It doesn't sound like you are in a position for hosting at this time. I sense that while your head might tell you to host,your heart is not really into this, hence all of the dilemmas surrounding whether or not you should extend yourself (via cooking) or do anything to make your guest comfortable if it isn't within your own parameters of comfort or budget. I think that a guest is a guest and should be treated as such, regardless of their social position (i.e. whether they are homeless or not). That is the definition of class and elegance; treating everyone with kindness, regardless of their social position.

Treating each guest with the same kindness by extending ourselves and providing a nice bed, warm room, good food and good company is one of the nicest things we can do. I guess what bothers me the most about your question was thinking about how the guest would feel. For a person to be down on their luck and homeless, once of the nicest things might be a warm bed for the night, a good hot meal and to be treated like they were luxury, even if for a night. A too hot room would feel good to a man or woman who is cold. A hot meal cooked on stove might fill a stomach that has been hungry a long time and having some leftovers for them to take, would help them too. Having someone to talk to over a meal along with everything else might help a person whose self esteem has suffered a bit with their current personal crisis. It is those times in our life, when human kindness matters the most. On the flip side, having a place to stay where they host didn't want to extend themselves, would make me feel very uncomfortable, as if I wasn't wanted or that I was a burden.

To answer your question, when you are ready to extend and give of yourself, then you are ready to accept people into your home. At that time, I would make an exception to your rules and provide maximum comfort in terms of heat, food and comfort for your guest. I think providing a nice warm dinner, a warm bed and bath, a nice room and some company. After dinner,you might talk a bit about some house rules, i.e. you are glad to have them in your home and hope they will be comfortable. Then you can mention that they are welcome to stay until x time in the morning and that breakfast is typically low key so they should feel free to get up and make themselves some coffee and breakfast, etc. and then show them where everything is. I'd also prepare some leftovers to take with and insist they take them. At that time, you can add that the only request is that they don't smoke due to your asthma or whatever. I would not turn off all of the circuits at night. In essence, treat them with kindness as if they were your best guest. You can return to your normal routine of not using much heat and electricity once they leave. As for pets, be clear about that up front. Good luck.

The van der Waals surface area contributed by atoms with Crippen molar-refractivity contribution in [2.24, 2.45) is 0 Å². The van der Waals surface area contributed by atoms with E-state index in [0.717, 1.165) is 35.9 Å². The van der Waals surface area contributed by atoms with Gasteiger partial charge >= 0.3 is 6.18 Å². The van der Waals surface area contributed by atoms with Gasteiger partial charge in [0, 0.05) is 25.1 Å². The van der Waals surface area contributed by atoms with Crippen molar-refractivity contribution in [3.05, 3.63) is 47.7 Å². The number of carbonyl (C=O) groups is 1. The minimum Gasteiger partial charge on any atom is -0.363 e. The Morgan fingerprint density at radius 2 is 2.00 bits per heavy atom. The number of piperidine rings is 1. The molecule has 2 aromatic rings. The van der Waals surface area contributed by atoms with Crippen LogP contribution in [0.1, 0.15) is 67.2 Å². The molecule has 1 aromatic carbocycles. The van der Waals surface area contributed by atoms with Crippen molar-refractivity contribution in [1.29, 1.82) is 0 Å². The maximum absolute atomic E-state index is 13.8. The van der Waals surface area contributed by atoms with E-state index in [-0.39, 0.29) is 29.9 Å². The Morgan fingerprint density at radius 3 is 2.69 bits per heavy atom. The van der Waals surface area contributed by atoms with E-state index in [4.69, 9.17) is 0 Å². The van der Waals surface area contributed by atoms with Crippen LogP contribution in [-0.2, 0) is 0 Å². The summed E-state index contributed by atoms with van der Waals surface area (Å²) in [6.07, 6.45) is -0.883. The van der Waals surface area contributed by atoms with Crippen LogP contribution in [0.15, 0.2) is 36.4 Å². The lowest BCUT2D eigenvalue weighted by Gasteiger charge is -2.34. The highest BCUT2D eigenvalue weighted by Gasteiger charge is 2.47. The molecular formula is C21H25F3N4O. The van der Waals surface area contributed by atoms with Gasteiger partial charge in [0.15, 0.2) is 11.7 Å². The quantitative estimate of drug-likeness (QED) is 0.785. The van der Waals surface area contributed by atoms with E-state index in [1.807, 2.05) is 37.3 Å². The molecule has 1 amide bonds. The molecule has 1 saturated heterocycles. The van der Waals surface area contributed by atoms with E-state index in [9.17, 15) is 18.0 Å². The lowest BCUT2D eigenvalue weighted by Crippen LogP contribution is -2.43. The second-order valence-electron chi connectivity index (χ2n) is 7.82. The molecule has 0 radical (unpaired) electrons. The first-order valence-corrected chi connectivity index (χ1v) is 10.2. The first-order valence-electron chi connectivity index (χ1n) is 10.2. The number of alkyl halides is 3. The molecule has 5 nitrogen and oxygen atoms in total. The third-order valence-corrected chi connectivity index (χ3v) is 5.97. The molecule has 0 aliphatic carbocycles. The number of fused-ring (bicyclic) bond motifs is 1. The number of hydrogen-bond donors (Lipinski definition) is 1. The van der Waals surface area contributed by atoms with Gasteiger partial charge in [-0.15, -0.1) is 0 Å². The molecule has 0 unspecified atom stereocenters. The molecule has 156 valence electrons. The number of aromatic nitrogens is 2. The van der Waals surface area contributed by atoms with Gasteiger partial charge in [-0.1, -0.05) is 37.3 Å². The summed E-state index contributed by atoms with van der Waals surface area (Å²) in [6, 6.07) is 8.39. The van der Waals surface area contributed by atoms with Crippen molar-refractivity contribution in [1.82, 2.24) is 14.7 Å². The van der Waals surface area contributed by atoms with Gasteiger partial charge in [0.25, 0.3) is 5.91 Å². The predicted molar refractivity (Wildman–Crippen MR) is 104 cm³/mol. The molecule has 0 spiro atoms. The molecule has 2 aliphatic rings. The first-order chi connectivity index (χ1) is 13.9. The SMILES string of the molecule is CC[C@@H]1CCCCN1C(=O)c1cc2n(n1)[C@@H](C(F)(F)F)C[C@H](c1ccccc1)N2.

Click here to add your own comments

Return to Ask a Question.

Facebook

Don't Miss Important Updates
Subscribe via email
Subscribe to
Elegant Letters

Email

Name

Then

I keep this private.

Subscribe to my blog.
Latest Entries
Nov 08, 2016

A Woman of Grace

The mesage of grace: Be known as a woman of grace. Hold yourself to a standard of grace, not perfection and remember to extend that same measure of grace to others.

Continue reading "A Woman of Grace"

Jun 19, 2016

Class Distinctions and Bridging the Gap - The Up Series Documentary. "Give me the child until he is seven, and I will show you the man."

This is about Class Distinctions and Bridging the Gap as documented by The Up Series Documentary. In this documentary, the findings show how unfortunately equal opportunities do not exist for every person, however, it gives us more reason to realizeand believe that by making a focused and educated change, there can be greater social mobility and we can all overcome obstacles, defying limitations of financial background and upbringing.

Continue reading "Class Distinctions and Bridging the Gap - The Up Series Documentary. "Give me the child until he is seven, and I will show you the man.""

Mar 07, 2016

An Accomplished Lady - As defined by Jane Austen

Who is the accomplished lady? Jane Austen tells us who deserves the respect and praise of being educated, refined and accomplished.

Continue reading "An Accomplished Lady - As defined by Jane Austen"

Nov 23, 2015

How To Be Gentle

Lessons on how to be gentle derived from elegant women whose poise and grace inspire us.

Continue reading "How To Be Gentle"

Oct 05, 2015

An Elegant Style - Designer or Non designer

Recently, I've been inspired by the non-designer elegant woman. Somehow I choose now to reflect who I am and my current place in society more accurately with the things I put on my back. This is just how I define my own personal brand of elegance and elegant style. Read about the inspiration behind that.

Continue reading "An Elegant Style - Designer or Non designer"

Aug 18, 2015

Lovely Quotes: How to be Lovely

Lovely Quotes on how to be feminine, fair and lovely - Daily inspirations on how lovely it is to be a woman!

Continue reading "Lovely Quotes: How to be Lovely"